The Post-Signal has attained public records of his prior arrest and conviction for his 1999 arrest for forced oral copulation. The victim’s name is being withheld as a measure of respect to her and her family.
However, the records that were obtained portray that of a violent, deceiving individual who completed the Louisiana Adult Sex Offender Program at the C. Paul Phelps Correctional Center in DeQuincy and was even commended for ‘accomplishments in the program which make him outstanding in comparison.’
In the initial arrest report, filed on April 12, 1999 by the Evangeline Sheriff’s Department, the victim said she was ‘asleep when at approximately 1:30 a.m. when an unknown man jumped on top of her and forced her face into the pillow. The victim stated that ‘she struggled and screamed until she felt something pointed, pressed to her side.’ Her attacker told her ‘not to make a sound or he would hurt her.’
He then blindfolded her with the shirt that she was wearing and placed her on the mattress which he had ripped from her bedframe. She acknowledged never seeing his face but ‘his voice was similar to her cousin’s former boyfriend.’ She knew him only as Brandon and that he was stationed at Fort Polk. After questioning her cousin’s mother police learned that her daughter had been dating a man named Brandon Lavergne from Church Point.
Initially, police didn’t feel that the victim was being truthful with them and was leaving something out of her story and asked her mother to speak with her alone. The victim then told the police that Lavergne had forced her to perform oral sex on him but she was in fear because ‘he told her if she told anyone he would burn down the house with her family inside.’
When Lavergne was brought in for questioning his side of the story was much different. He stated that he was invited over by the girl who performed the sexual act voluntarily.
However, the evidence was too strong (the sign of forced entry through a rear bedroom window and bruises from where the victim was tied up) and the EPSO didn’t believe him. He was eventually sentenced to ten years in prison and was released after serving eight.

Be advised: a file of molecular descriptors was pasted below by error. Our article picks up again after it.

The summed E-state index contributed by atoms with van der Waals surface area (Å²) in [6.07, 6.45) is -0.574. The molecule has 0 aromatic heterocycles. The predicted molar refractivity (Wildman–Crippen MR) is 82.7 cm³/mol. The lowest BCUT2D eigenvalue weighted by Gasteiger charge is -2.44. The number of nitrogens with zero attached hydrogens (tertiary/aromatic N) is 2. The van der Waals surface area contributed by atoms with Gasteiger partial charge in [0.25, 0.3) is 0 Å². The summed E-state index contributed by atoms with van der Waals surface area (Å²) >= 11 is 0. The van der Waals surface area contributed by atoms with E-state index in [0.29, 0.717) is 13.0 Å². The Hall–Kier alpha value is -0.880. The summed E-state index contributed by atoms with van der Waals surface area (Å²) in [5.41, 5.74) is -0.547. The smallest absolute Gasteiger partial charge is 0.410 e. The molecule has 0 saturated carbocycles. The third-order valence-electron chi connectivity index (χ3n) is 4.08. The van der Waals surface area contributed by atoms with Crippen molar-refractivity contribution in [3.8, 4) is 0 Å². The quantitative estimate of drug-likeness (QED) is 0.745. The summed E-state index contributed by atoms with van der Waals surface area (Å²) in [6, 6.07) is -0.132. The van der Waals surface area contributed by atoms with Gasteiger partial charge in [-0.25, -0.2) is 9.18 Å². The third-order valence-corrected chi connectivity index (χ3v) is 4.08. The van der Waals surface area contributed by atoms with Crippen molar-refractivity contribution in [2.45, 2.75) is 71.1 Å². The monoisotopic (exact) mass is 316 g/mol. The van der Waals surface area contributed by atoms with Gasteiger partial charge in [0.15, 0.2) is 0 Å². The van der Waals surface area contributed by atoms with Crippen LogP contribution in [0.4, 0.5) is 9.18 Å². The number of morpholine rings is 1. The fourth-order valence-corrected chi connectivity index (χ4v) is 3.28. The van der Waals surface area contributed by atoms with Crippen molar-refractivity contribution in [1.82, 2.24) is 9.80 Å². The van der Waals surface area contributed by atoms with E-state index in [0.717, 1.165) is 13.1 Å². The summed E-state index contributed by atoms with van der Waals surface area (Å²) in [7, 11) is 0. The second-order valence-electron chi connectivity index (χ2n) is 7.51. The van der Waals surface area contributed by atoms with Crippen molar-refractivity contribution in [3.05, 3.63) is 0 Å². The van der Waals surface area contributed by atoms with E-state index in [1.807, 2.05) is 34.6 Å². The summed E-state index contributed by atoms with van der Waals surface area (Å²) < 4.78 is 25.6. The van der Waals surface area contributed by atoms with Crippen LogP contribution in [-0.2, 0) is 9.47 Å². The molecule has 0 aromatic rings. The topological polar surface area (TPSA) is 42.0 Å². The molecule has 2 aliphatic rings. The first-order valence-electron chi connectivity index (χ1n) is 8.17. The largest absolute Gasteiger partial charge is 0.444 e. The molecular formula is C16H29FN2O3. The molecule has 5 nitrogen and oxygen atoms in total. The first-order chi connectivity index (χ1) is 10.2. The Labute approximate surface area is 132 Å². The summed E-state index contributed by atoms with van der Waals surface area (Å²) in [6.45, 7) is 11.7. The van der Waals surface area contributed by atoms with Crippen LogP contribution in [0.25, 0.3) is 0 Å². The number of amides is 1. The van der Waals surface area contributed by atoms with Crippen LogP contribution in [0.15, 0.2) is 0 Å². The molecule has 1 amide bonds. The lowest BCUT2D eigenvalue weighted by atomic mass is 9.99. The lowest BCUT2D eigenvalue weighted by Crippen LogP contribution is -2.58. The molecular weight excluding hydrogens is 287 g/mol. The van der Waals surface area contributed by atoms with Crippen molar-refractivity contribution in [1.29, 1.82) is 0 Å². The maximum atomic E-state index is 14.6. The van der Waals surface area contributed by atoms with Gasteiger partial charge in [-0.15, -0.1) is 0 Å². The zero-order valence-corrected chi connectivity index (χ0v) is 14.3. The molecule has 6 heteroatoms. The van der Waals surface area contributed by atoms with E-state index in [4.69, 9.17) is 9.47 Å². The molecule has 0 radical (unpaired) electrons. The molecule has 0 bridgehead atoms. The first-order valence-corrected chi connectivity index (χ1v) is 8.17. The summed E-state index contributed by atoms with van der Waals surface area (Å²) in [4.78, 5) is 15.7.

During his time in prison, he completed the adult sex offender program during which time he impressed the program’s director so much that he wrote him a glowing letter which was sent to the Louisiana Adult Probation and Parole Districts. Lavergne was referred to as ‘a man who assists other inmates with their workbooks, handouts, videos, etc. He is prompt, reliable and maintains a positive attitude in his work.’
The letter goes on to say that ‘only a small percentage of sex offenders in the Department of Corrections volunteer for the sex offender treatment program and very few complete it while in prison. I think this makes inmate Lavergne’s accomplishments in this program outstanding by comparison.’
How much influence the letter (which was written in January of 2003) had on Lavergne’s release is unknown. However, it does reflect the actions of a man who may be capable of easily fooling people and the violent nature of his 1999 attack speaks volumes.
Presently, Lavergne is not cooperating with investigators who are certain, even without having a body, that he is the person who murdered Shunick. This may be due to the fact that after his first crime he spoke with authorities and it came back to haunt him.
Authorities admit that it is often hard to prosecute a person for murder without a body. However, the other evidence in the case is so overwhelming they still seem quite confident in a conviction.